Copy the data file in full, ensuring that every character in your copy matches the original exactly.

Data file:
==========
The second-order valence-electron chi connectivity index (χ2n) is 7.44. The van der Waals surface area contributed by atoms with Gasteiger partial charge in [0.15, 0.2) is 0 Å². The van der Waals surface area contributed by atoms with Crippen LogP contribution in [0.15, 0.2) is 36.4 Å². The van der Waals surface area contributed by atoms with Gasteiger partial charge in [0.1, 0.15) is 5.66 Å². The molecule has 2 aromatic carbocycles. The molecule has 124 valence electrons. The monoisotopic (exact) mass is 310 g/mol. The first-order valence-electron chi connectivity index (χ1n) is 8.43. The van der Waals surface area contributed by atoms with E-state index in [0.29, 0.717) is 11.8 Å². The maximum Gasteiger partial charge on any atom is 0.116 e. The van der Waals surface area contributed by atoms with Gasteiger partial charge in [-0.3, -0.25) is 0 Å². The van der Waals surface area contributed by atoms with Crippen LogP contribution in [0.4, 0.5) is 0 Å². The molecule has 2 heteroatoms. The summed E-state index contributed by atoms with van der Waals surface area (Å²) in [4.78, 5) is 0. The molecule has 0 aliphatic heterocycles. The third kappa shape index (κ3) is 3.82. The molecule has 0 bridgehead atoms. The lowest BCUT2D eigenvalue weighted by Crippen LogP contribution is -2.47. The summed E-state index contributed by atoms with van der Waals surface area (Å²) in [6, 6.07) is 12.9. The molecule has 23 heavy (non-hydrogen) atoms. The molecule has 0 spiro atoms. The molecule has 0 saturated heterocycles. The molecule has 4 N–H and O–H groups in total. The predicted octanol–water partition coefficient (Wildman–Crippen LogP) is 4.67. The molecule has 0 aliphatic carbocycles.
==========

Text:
The second-order valence-electron chi connectivity index (χ2n) is 7.44. The van der Waals surface area contributed by atoms with Gasteiger partial charge in [0.15, 0.2) is 0 Å². The van der Waals surface area contributed by atoms with Crippen LogP contribution in [0.15, 0.2) is 36.4 Å². The van der Waals surface area contributed by atoms with Gasteiger partial charge in [0.1, 0.15) is 5.66 Å². The molecule has 2 aromatic carbocycles. The molecule has 124 valence electrons. The monoisotopic (exact) mass is 310 g/mol. The first-order valence-electron chi connectivity index (χ1n) is 8.43. The van der Waals surface area contributed by atoms with E-state index in [0.29, 0.717) is 11.8 Å². The maximum Gasteiger partial charge on any atom is 0.116 e. The van der Waals surface area contributed by atoms with Gasteiger partial charge in [-0.3, -0.25) is 0 Å². The van der Waals surface area contributed by atoms with Crippen LogP contribution in [0.4, 0.5) is 0 Å². The molecule has 2 heteroatoms. The summed E-state index contributed by atoms with van der Waals surface area (Å²) in [4.78, 5) is 0. The molecule has 0 aliphatic heterocycles. The third kappa shape index (κ3) is 3.82. The molecule has 0 bridgehead atoms. The lowest BCUT2D eigenvalue weighted by Crippen LogP contribution is -2.47. The summed E-state index contributed by atoms with van der Waals surface area (Å²) in [6, 6.07) is 12.9. The molecule has 23 heavy (non-hydrogen) atoms. The molecule has 0 spiro atoms. The molecule has 0 saturated heterocycles. The molecule has 4 N–H and O–H groups in total. The predicted octanol–water partition coefficient (Wildman–Crippen LogP) is 4.67. The molecule has 0 aliphatic carbocycles.